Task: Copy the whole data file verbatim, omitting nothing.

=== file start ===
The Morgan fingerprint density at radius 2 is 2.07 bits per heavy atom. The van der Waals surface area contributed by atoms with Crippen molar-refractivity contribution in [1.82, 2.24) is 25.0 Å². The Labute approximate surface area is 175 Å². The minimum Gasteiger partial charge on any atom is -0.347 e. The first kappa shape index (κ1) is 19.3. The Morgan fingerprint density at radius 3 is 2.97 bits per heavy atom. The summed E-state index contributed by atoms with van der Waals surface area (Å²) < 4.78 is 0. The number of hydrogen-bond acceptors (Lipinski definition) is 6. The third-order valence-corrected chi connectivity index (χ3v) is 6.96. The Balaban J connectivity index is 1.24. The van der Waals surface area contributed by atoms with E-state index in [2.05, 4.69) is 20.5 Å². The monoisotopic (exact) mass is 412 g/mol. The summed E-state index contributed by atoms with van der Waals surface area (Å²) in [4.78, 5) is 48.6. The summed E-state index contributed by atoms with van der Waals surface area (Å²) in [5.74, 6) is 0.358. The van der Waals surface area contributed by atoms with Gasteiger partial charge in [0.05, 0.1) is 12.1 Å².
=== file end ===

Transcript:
The Morgan fingerprint density at radius 2 is 2.07 bits per heavy atom. The van der Waals surface area contributed by atoms with Crippen molar-refractivity contribution in [1.82, 2.24) is 25.0 Å². The Labute approximate surface area is 175 Å². The minimum Gasteiger partial charge on any atom is -0.347 e. The first kappa shape index (κ1) is 19.3. The Morgan fingerprint density at radius 3 is 2.97 bits per heavy atom. The summed E-state index contributed by atoms with van der Waals surface area (Å²) < 4.78 is 0. The number of hydrogen-bond acceptors (Lipinski definition) is 6. The third-order valence-corrected chi connectivity index (χ3v) is 6.96. The Balaban J connectivity index is 1.24. The van der Waals surface area contributed by atoms with E-state index in [2.05, 4.69) is 20.5 Å². The monoisotopic (exact) mass is 412 g/mol. The summed E-state index contributed by atoms with van der Waals surface area (Å²) in [4.78, 5) is 48.6. The summed E-state index contributed by atoms with van der Waals surface area (Å²) in [5.74, 6) is 0.358. The van der Waals surface area contributed by atoms with Gasteiger partial charge in [0.05, 0.1) is 12.1 Å².